They begin the push for more user-centered products by looking more deeply into UX. They talk to people, read voraciously, and attend webinars or conferences. More pointedly, they recruit people internally who share their drive: an internal champion.
Perhaps spurred on by a motivated CEO, perhaps by a strong grass-roots effort, organizations focused on serving users well tend to promote UX in a broad-based way. Organizations can push for more user-centered digital products without buy-in from the top, but it’s an uphill battle. Nothing can replace executive commitment or the action it stimulates.
Devoted UX resources work on projects.
Firms serious about UX spend money on UX resources. This may begin with contracting external resources, but almost always leads to the inception of an internal UX team, even if that team starts with just one person.
UX teams prove their value and grow. Small companies might have a correspondingly small UX footprint. But larger companies can grow entire UX teams complete with specialized sub-disciplines like user research, information architecture, content strategy, UI design, and so forth. Healthy UX teams might be fully internal, fully external, or hybrid.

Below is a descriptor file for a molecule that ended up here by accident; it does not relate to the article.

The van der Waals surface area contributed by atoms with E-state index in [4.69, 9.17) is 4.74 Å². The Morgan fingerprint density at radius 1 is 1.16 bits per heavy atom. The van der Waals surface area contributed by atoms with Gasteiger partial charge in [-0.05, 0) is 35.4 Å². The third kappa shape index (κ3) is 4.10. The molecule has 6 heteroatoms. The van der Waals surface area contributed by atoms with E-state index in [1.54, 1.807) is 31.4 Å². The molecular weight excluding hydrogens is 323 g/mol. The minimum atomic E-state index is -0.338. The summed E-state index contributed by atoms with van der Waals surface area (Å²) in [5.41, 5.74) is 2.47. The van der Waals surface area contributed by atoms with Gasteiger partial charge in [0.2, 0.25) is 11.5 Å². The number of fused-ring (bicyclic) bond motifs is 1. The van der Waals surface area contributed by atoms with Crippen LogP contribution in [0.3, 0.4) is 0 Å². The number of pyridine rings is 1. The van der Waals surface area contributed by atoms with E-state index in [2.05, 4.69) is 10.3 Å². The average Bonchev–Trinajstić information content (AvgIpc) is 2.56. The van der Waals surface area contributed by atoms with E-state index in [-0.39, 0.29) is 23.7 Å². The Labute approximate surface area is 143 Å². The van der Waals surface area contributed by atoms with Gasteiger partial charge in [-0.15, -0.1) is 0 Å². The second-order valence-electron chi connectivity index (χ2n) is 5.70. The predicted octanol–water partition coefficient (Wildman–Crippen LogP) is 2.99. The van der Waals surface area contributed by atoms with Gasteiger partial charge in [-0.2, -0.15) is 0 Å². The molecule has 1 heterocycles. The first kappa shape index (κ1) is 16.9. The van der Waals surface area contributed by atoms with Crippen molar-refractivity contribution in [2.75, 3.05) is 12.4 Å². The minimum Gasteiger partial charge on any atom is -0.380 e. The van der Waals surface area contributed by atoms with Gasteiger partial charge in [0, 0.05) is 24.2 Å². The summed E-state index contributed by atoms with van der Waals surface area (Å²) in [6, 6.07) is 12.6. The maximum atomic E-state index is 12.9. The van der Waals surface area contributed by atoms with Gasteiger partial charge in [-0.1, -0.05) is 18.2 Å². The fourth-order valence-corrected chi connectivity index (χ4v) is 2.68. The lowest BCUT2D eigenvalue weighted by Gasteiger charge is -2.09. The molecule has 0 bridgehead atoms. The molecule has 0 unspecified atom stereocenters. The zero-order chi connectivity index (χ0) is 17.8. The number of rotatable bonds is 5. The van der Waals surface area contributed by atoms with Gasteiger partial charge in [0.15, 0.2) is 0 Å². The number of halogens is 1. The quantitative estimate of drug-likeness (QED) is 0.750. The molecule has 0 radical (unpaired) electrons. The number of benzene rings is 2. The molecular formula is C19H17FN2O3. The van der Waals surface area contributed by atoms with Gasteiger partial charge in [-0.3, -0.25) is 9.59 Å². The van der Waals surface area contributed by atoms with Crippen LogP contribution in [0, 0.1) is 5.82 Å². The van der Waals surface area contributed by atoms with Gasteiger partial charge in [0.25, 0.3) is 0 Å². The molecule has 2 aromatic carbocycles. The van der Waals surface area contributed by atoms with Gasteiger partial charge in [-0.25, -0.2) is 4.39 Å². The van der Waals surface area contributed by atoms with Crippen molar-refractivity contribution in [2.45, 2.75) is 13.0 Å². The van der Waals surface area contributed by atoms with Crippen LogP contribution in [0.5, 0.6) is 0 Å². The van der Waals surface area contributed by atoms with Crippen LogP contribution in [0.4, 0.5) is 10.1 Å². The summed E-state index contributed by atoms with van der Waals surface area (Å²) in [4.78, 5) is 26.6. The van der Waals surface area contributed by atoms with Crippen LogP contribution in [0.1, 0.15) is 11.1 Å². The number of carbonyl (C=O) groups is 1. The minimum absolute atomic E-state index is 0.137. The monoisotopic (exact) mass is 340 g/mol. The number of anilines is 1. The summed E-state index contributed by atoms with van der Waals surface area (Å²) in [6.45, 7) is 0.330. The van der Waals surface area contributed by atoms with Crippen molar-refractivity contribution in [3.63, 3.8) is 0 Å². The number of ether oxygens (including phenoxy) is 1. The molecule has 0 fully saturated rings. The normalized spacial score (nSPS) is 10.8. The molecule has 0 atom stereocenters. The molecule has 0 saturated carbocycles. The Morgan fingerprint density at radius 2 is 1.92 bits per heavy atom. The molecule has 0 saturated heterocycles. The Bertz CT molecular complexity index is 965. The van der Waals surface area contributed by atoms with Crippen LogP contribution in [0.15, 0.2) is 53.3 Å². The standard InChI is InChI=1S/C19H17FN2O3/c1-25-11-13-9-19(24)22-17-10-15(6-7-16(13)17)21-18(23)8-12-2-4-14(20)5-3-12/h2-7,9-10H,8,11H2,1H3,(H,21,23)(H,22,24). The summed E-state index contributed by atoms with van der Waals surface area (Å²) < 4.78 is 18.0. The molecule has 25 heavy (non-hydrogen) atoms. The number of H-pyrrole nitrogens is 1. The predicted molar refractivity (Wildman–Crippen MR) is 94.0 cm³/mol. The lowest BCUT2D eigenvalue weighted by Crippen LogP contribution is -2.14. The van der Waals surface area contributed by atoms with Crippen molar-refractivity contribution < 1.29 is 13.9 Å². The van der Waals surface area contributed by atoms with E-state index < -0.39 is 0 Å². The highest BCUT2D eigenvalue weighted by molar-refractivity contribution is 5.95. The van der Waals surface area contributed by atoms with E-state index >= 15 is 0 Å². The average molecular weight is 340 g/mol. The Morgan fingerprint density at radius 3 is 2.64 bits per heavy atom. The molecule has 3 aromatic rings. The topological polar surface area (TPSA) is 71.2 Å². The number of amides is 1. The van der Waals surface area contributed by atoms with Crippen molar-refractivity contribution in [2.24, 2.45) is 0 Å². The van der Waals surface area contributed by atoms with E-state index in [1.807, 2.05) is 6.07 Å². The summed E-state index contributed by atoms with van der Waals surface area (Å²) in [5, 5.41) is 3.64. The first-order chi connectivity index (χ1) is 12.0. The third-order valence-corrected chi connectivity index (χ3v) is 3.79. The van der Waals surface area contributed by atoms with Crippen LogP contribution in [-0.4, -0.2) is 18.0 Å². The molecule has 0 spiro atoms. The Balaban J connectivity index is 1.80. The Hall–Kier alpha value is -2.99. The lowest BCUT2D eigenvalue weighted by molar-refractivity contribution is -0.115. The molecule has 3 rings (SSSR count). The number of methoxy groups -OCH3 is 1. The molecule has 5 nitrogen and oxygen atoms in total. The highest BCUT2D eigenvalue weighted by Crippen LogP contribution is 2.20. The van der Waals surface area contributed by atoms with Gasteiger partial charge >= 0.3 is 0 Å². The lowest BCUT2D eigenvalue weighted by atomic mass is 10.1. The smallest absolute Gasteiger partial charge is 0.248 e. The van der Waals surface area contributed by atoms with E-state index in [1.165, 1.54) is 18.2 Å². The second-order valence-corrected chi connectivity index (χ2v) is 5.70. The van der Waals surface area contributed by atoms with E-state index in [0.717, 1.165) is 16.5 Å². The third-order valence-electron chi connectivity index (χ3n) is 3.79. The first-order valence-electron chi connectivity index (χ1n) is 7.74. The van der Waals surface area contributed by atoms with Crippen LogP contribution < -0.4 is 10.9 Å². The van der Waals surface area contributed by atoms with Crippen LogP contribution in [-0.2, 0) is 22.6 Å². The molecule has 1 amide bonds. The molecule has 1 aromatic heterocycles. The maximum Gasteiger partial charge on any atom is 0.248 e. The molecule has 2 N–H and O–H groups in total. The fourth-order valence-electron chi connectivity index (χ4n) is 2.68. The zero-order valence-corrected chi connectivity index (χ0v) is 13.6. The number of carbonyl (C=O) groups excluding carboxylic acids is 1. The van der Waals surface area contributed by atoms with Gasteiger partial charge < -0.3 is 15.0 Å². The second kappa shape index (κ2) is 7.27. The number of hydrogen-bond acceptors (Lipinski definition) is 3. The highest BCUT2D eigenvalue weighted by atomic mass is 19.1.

Project teams incorporate UX into their methodology.
UX is nothing more than a nebulous idea until it becomes a formal part of daily project life. Firms making enviable user experiences incorporate UX thoroughly into their project methodology. And they do so with determination and gusto.
This means project leaders (PMs, scrum masters, product owners) are well acquainted with UX imperatives, processes, and best practices. UX is ingrained into the project plan and a key part of Agile planning. User experience leads participate as equals in strategic and tactical project discussions.
This level of project integration does not come easily or quickly, especially for development-centered firms, who lean on project processes crafted without UX in mind. Even if they reach UX synthesis clumsily, in fits and starts, the best organizations simply keep at it, learn as they go, and continue to adapt. Why? They see the difference in the end result.
They can’t get enough user input.
When organizations embrace UX in many or all ways noted here they become addicted to the benefits. The see the direct line from these activities to stellar digital products and they want to keep going.
That means more observation, more prototyping, more testing, and more interviews. This leads to better and better outcomes for organizations, which in turn fuels the fire for more, radical focus on the people who use the sites, apps, and software they make.
It’s the very best kind of feedback loop.
Meeting the Digital Product Moment
Organizations that embrace UX wholeheartedly, from executive leadership down through the folks pushing pixels in the trenches, make exceptional digital products. They make products people want to use, products people return to, products people love.
Companies that get UX right all have very similar attitudes. The do very similar things. They have similar habits. If you want to be like the firms that succeed, you must think like they think and do what they do.